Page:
Whereas when tackling the original Atari ‘Star Wars’ vector game it was a pleasant challenge -create the necessary 6809 toolset, optimizations and Vectrex advancements for a great game I’d like to play- the work for ESB was different from the outset: I knew that even though it was released years later it was an inferior game and would tax the Vectrex to the extreme. Now that I have converted it my estimation has not risen – but my reasons why I dislike the game have deepened. But I should start at the top: Empire Strikes Back is the best Star Wars movie to date, marginally beating the very first one. At least in my estimation which explains my still somewhat fond, albeit hesitant start to this project.
This is the last 8-bit vector game Atari released, using in 1985 the very same hardware used by the first Star Wars game in 1983. Just increasing the ROM sizes a bit. During those two years a lot changed in the business, the golden arcade age has definitely passed and this is a good example of post-boom times. The game feels the same – just one more level and the overall game experience and design is extremely similar. This is enforced by the internal design – it is obviously an adaptation of the first game with the addition of more ROM space to accommodate the extras. But.. but ! Atari at this point was at least equally interested in not being ripped off by its customers than competitors, too, so they made sure that the rom extras could not be copied and played in an original Star Wars cabinet and chose Atari’s (back-then new) ‘Slapstic’ security chip. This one functionally sits on top of a larger rom and handles bank switching for a smaller rom adr. space. The security part being the capability to offer curious ways of affecting these bank switching bits via several other means.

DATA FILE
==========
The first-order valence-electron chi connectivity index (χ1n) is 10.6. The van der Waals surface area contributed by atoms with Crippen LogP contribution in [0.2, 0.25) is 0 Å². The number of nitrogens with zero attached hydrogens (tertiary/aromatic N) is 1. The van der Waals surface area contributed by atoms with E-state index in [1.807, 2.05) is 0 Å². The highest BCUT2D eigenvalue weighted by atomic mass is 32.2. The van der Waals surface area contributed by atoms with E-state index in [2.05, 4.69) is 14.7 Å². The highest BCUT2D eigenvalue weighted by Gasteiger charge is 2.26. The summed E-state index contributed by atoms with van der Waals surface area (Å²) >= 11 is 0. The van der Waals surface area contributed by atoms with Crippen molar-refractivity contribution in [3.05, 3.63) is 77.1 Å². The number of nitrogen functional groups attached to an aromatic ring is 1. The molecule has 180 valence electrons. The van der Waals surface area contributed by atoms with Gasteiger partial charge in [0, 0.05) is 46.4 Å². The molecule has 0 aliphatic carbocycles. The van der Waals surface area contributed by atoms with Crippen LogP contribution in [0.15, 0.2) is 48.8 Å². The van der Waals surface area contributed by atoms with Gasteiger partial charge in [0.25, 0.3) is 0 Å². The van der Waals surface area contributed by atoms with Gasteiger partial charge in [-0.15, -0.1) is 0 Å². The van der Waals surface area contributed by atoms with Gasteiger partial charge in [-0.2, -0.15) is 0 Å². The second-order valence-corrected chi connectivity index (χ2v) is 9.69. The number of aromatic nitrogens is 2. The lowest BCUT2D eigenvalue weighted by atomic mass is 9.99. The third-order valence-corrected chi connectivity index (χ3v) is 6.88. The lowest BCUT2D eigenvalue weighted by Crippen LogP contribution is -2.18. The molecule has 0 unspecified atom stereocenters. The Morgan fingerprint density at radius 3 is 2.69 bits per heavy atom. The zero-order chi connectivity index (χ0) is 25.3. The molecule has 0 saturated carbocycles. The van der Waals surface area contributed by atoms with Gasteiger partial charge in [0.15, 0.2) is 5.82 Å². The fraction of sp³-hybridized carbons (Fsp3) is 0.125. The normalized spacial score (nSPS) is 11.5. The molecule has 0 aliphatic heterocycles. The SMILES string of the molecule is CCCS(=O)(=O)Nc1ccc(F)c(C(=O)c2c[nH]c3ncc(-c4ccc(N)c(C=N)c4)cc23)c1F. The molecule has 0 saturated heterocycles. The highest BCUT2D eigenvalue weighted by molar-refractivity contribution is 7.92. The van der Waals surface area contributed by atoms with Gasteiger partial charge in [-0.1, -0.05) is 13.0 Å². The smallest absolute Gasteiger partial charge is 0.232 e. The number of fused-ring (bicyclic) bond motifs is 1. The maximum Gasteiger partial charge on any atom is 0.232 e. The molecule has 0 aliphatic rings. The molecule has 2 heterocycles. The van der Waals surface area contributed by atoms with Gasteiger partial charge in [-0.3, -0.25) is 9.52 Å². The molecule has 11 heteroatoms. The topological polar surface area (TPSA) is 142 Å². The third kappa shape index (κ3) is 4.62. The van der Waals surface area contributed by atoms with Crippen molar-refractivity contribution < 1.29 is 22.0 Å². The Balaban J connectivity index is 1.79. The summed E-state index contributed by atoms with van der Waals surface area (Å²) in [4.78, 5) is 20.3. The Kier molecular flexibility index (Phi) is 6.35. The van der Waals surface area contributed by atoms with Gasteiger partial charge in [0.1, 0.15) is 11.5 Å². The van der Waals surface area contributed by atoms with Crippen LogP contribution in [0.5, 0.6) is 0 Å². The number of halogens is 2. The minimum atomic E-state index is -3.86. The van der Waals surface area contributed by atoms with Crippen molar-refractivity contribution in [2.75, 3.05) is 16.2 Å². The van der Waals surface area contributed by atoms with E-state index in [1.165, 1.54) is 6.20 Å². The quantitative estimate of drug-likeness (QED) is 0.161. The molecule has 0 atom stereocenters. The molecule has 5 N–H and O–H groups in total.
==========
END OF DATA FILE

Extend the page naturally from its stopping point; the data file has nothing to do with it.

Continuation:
When looking at the code and the game itself it was clear to me that they did not care foremost anymore about having fun for the gamer or maximizing the possibilities the hw offered. It is about squeezing more money out of something existing and getting it out the door. Even the tutorial in the game – which takes a largish amount of rom space – cannot even be viewed in one go: you have to play three times in a row (and insert enough coins) to see it all. That really says it all. And to quote John (of John’s arcade): in the original game’s last level you destroy the **ing Death Star ! Here you dodge asteroids that you cannot even shoot.. I cannot agree more and just add: you cannot shoot them in a shoot’em up !
So, this turned into a technical investigation into how Atari engineers implemented the slapstic security capabilities really fast. On the outset the slapstic chip is pretty simple: upon hitting certain addresses the output bank lines would change deterministically. The devious part is that there are address iterations (in a sea of incoming adr. lines, no less) which will change this, say preload a different bank line or ignore a switch afterwards. Easy to do on the slapstic side, bastardly hard to figure out afterwards. Luckily MAME engineers already figured this out but this is not where I started: I wanted to see what the Atari engineers did in ESB.
The deterministic bank line behavior is spelled out in the esb slapstic rom parts as subroutines, impossible to ignore or miss. There are five small, identical subroutines at the very start of the rom (at 8000/8080/8090/80A0/80B0) consisting just of: BITA $8000, RTS. So to figure out how the normal bank switching works takes just a few minutes with a disasm of the rom. Accessing 80×0 sets a bank, 8000 clears the inner switching mechanism (but does not touch the bank lines). The devious parts are quite rare and in the context of this game at least are used as a way to return back to different routines based on game state via the pc on the stack; returning to different slapstic banks with the same pc. When killing a TIE fighter in space for example if you do hit it the game will do this to explode it. And if the slapstic security malfunctions it just always misses.